Twelve Tips of Christmas- Holiday Pet Care Safety Tips
With decorations strung across the mantle, mistletoe & finger licking dishes galore.
Not to mention tree’s a glow and beautifully adorned with glistening ornaments you & your pet are sure to get in the Holiday spirit. However, festive eye catching decorations are bound to catch the playful attention of the family pet. Whiskers can’t resist climbing great heights to bat at the fragile tree
Ornaments, while Fido can’t resist the fun urge to use them as chew toys.
But what’s really on your dogs mind & stomach is his hankering appetite for the Christmas ham. Tis is the time for season’s eatings!
We have all heard Christmas horror stories of a Christmas tree being knocked over by a rambunctious dog running through the room or playing tug of woof with a string of lights. Of course, your dog always wins leaving the tree & decorations toppling down. TIMBER!! Or perhaps, your Christmas dinner has fallen victim to your pups hungry appetite leaving your empty stomach growling for leftovers, but there aren’t any.
No one wants these scenarios being played out or repeated again this year!
So, I am so happy to come across a wonderful insightful Christmas article that gives tips on having a safe, healthy, happy and festive Holiday with the loving pets in our lives.
Let the countdown begin!
The Twelve days of Christmas isn’t complete without the ”twelve pet tips of Christmas” to help keep your dog and cat safe during the eventful holiday season.
1. Anticipate your guest’s arrivals and confine your dog to prevent it from escaping or worse yet “soiling” your guest’s clothes with an unwanted jump.
2. Reduce your dog’s stress by maintaining its regular feeding and exercise routine. Develop a routine for your dog during holiday parties. A special treat in a special room of your house works well.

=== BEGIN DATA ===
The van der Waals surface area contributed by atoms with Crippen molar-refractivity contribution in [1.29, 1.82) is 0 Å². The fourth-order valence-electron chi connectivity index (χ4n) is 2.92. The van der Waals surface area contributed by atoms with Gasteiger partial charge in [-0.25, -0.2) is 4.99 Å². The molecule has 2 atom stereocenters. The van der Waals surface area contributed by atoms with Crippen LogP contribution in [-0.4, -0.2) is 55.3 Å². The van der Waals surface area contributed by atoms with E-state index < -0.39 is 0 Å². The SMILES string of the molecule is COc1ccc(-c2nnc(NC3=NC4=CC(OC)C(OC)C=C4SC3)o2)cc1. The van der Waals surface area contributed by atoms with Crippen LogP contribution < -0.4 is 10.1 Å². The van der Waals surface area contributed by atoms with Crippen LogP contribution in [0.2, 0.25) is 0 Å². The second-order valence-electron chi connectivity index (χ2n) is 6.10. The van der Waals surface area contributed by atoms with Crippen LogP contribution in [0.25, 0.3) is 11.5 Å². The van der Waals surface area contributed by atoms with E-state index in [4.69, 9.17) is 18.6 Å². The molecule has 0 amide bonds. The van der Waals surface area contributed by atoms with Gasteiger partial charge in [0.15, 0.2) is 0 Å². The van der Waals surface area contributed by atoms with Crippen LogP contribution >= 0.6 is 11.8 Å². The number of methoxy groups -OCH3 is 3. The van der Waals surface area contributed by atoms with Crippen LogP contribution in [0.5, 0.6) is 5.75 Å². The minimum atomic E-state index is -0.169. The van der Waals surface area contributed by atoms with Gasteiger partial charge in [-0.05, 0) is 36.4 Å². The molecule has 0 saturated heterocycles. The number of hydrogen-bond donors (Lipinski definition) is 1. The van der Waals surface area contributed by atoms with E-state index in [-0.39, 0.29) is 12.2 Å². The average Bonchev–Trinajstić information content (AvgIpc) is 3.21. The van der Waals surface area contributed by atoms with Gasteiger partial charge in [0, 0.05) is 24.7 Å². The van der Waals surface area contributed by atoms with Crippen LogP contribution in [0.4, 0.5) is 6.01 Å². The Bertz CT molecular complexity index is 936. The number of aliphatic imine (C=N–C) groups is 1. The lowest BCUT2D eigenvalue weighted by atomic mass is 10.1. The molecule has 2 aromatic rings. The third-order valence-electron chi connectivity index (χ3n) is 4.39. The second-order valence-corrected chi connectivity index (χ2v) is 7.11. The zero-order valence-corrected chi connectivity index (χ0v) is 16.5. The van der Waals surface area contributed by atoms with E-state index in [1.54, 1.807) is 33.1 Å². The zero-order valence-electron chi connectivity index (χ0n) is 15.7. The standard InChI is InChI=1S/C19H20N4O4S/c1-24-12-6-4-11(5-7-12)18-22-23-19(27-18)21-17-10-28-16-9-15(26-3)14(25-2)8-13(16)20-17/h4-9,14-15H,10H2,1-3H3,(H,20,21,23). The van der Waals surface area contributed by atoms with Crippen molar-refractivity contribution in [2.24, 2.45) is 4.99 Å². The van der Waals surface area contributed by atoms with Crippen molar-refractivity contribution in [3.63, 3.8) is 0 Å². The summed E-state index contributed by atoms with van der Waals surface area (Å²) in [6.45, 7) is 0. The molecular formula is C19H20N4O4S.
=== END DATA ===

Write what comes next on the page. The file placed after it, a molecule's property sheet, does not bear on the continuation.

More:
3. Put packages out of reach! Dogs who smell food in a package will rip it open. Food is the number one holiday hazard for dogs. The foods that we eat can cause havoc on an animal’s intestines. Put away children’s toys after they are opened. Ingested toys can cause choking and may have to be removed through surgery.
4. Tell guests not to share indulgences with your pet. Poultry skin, fat trimmings, rich gravies, and buttery sauces can cause severe vomiting, diarrhea, or even worse, a life threatening inflammation of the pancreas. Also, remember that an ounce of alcoholic beverage can put a small dog into a coma.
5. Stow chocolate candy or baking ingredients out of reach. Chocolate is the most common toxicity treat during the holidays. Small amounts cause problems. Larger amounts can cause above normal heart rhythms, nervous system malfunctions, and even death. Secure your garbage in bins with tight lids. (This is a good habit to get into all year!) A dog can chew up holiday garbage, which can result in intestinal problems.
6. Buy only decorating products that are labeled non-toxic.
7. Secure large trees to the wall to prevent tipping, or consider a smaller tree that can fit on a tabletop.
8. Remember that stomach problems can be caused by popcorn and gumdrops. Avoid using these strings of edible decorations.
9. Fasten all your tree decorations securely, with the more fragile ones at the top. Dogs who chew these can suffer cuts in their mouth from broken ornaments.
10. Return paper and other gift wrapping materials to their storage places after gift wrapping is finished.
11. Place holiday plants out of reach and vacuum often. Poinsettia can cause drooling, oral pain, and vomiting. Mistletoe causes vomiting, labored breathing, shock, and death from cardiovascular collapse. When animals eat the needles from real or fake trees, they can also get intestinal blockage.
12. Display candles on high shelves to avoid painful burns and singed Whiskers and make sure that cords are tucked out of reach. Electrocution can put a huge damper on Holiday festivities.Write your post here.